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The emergence of bovine spongiform encephalopathy and related diseases.
  • Published Date:
    1998 Jul-Sep
  • Source:
    Emerg Infect Dis. 4(3):390-394.
Filetype[PDF - 216.86 KB]


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  • Description:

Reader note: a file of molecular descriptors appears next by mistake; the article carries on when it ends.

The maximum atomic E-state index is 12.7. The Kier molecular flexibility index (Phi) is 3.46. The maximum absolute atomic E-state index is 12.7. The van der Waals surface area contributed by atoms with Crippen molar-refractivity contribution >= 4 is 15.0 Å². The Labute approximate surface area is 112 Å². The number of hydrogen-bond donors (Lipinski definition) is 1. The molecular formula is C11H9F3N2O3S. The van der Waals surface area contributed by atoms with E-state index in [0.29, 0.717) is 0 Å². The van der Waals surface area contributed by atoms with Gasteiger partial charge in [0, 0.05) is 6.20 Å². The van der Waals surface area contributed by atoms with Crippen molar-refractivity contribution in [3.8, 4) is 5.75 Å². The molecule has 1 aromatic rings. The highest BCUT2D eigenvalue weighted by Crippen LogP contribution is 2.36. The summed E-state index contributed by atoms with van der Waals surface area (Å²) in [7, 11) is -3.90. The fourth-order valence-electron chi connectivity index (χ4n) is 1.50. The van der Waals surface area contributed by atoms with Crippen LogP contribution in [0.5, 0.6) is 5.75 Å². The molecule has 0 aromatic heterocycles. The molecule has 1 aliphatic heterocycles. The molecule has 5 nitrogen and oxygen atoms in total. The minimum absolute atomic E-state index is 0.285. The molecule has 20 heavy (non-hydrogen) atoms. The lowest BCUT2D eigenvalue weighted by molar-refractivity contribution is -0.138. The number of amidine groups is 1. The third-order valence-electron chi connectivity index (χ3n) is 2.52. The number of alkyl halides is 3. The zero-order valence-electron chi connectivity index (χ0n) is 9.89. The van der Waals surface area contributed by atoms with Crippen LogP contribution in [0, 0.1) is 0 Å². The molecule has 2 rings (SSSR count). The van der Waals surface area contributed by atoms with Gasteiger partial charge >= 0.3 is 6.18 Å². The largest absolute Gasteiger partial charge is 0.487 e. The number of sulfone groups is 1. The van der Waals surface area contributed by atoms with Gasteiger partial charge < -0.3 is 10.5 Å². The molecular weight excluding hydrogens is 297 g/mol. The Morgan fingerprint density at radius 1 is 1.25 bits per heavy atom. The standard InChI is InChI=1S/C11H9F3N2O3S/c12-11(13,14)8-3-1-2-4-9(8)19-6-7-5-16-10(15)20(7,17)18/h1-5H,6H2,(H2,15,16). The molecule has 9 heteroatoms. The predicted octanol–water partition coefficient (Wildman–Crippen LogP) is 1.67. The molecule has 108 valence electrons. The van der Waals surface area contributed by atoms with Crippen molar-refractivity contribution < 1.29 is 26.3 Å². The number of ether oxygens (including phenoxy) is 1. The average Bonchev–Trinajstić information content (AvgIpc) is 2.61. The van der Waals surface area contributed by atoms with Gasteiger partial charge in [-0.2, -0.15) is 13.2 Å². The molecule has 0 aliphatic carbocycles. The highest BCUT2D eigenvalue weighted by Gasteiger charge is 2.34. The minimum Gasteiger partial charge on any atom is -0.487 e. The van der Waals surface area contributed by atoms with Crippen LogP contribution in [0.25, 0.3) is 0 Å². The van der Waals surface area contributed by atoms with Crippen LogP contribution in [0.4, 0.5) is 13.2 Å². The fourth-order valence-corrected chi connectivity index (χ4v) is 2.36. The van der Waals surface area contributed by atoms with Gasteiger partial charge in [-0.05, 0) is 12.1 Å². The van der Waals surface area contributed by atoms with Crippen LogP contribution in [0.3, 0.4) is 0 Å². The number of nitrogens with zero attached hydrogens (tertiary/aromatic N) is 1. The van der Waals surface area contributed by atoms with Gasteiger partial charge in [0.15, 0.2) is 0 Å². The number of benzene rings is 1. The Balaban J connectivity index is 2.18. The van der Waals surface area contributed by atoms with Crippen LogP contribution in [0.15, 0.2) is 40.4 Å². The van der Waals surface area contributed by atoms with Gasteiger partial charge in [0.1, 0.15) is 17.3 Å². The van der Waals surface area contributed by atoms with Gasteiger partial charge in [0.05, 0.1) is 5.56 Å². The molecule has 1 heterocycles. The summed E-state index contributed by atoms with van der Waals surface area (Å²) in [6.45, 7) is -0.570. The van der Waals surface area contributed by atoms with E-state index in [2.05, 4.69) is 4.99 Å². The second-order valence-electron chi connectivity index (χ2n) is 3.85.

Since 1986, approximately 170,000 cases of bovine spongiform encephalopathy (BSE) have occurred among approximately one million animals infected by contaminated feed in the United Kingdom. A ruminant feed ban in 1988 resulted in the rapid decline of the epidemic. Transmissible spongiform encephalopathies due to agents indistinguishable from BSE have appeared in small numbers of exotic zoo animals; a small outbreak among domestic cats is declining. Creutzfeldt-Jakob disease (CJD) has been intensively monitored since 1990 because of the risk BSE could pose to public health. In 1995, two adolescents in the United Kingdom died of CJD, and through the early part of 1996, other relatively young people had cases of what became known as new variant CJD, whose transmissible agent (indistinguishable from that of BSE) is responsible for 26 cases in the United Kingdom and one in France. Areas of concern include how many cases will appear in the future and whether or not use of human blood and blood products may cause a second cycle of human infections.

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